Megan’s advice for raising eager learners is, “Limit TV and video games. Engage them in activities that encourage thinking instead of just sitting and watching.” Dr. Robert Hill and Dr. Eduardo Castro, authors of the book, Getting Rid of Ritalin, recommend no television before the age of five saying “We can say with confidence that excessive television, particularly in young children, causes neurological damage, TV watching causes the brain to slow down, producing a constant pattern of low-frequency brain waves consistent with ADD behavior.”
Discipline and Self-esteem
Sometimes parents worry that disciplining their child firmly will crush a child’s personality or hurt their self-esteem, but the opposite is true. Lucas says, “Children like knowing what the expectations are and having boundaries. If the child knows that bedtime is at 8 p.m. and they are put to bed at 8 p.m., then they find comfort and security in that. Boundaries actually help them develop self-esteem when they can see themselves operating within that structure.”
“Self-esteem comes from doing what is right, from working hard. Accomplishing something is what makes you feel good,” says Lee. She goes on to explain. “Discipline doesn’t give low-self esteem; lack of discipline does. They are getting in trouble at school and the other kids don’t want to play with them. A child feels secure within boundaries. When there are no boundaries then learning is inhibited and they feel insecure because they don’t know what is going on.”
There is a lot parents can do to prepare their children for the classroom setting – and life. Lucas says talk with your children about what their classes are like. She suggests parents set clear expectations for their child’s behavior in school and discuss what the consequences and benefits will be for following or not following them. Talk with children about their days. Find out when they are having problems and help them come up with resolutions.
Smith suggests, “Read, read, read. Read to your child as much as you can. Reading peaks their curiosity and teaches them that they can learn more about what interests them by reading some more!”
Lee says,” A parent’s enthusiasm for education has a large affect on the child’s own motivation for learning. Education should be emphasized as important in the home. Parents should read to their children and children should see mom and dad reading books as well.”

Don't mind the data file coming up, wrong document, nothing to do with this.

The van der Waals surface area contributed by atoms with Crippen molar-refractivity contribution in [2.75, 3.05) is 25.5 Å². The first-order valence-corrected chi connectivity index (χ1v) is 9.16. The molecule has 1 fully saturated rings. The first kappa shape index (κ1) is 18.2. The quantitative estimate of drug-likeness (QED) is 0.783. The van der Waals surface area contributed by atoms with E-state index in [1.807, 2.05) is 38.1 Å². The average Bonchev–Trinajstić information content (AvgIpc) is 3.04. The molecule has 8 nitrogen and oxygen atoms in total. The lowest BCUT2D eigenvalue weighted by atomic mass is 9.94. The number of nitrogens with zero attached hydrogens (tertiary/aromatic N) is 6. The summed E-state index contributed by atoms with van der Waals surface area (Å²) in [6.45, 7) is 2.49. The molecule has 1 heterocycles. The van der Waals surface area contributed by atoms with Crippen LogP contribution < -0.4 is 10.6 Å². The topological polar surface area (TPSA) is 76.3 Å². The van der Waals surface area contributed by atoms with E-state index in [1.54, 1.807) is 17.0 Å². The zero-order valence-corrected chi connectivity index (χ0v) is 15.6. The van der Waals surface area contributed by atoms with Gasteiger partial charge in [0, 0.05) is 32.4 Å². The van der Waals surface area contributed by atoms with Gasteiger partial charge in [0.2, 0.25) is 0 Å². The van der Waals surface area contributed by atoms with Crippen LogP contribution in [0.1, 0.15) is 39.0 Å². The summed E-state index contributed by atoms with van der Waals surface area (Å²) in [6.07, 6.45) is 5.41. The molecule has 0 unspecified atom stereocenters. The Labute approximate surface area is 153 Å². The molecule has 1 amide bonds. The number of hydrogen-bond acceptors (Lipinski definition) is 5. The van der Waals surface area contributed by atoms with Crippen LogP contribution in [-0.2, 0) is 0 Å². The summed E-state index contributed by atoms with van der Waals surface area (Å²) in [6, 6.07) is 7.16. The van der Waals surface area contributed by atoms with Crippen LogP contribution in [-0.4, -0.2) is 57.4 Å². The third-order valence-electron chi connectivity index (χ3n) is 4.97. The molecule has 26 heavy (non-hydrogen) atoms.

Problems Do Arise
What if there is a problem in the classroom? It happens. Despite a parent’s best efforts and training, sometimes children do make wrong choices just like parents do. No one is perfect. Lucas says, “By working together, parents and teachers gain information about the situation that they might not otherwise have.”
She says, “Parents and teachers should communicate openly and honestly about what both of them expect for the situation. Be specific and measure the behavior. For example, the teacher should specify that Johnny is out of his seat five times in 10 minutes, and tell parents what they all should work towards in changing the behavior. Keeping the goal in mind of helping the individual child and the classroom system to run more effectively can reduce the defensiveness that sometimes creeps in.”
Lee also states, “Parents should avoid an adversarial relationship with the teacher. Don’t blame the teacher but work with the teacher.
Set up conferences and communicate regularly. Teachers really do have your child’s best interests in mind.”
Just like every other aspect of parenting, discipline is a process. It is a process that continues all the way up until your child has graduated from high school and is ready to leave home. Someday your child will take those wonderful qualities of self-discipline, imagination and a love for learning out into the world to accomplish great things and make you proud.
They will apply themselves to their careers and families and become good, hardworking, imaginative citizens of America. Someday. But for now, let’s just focus on getting through class!
Jennifer Lee is a mom and associate editor of this publication.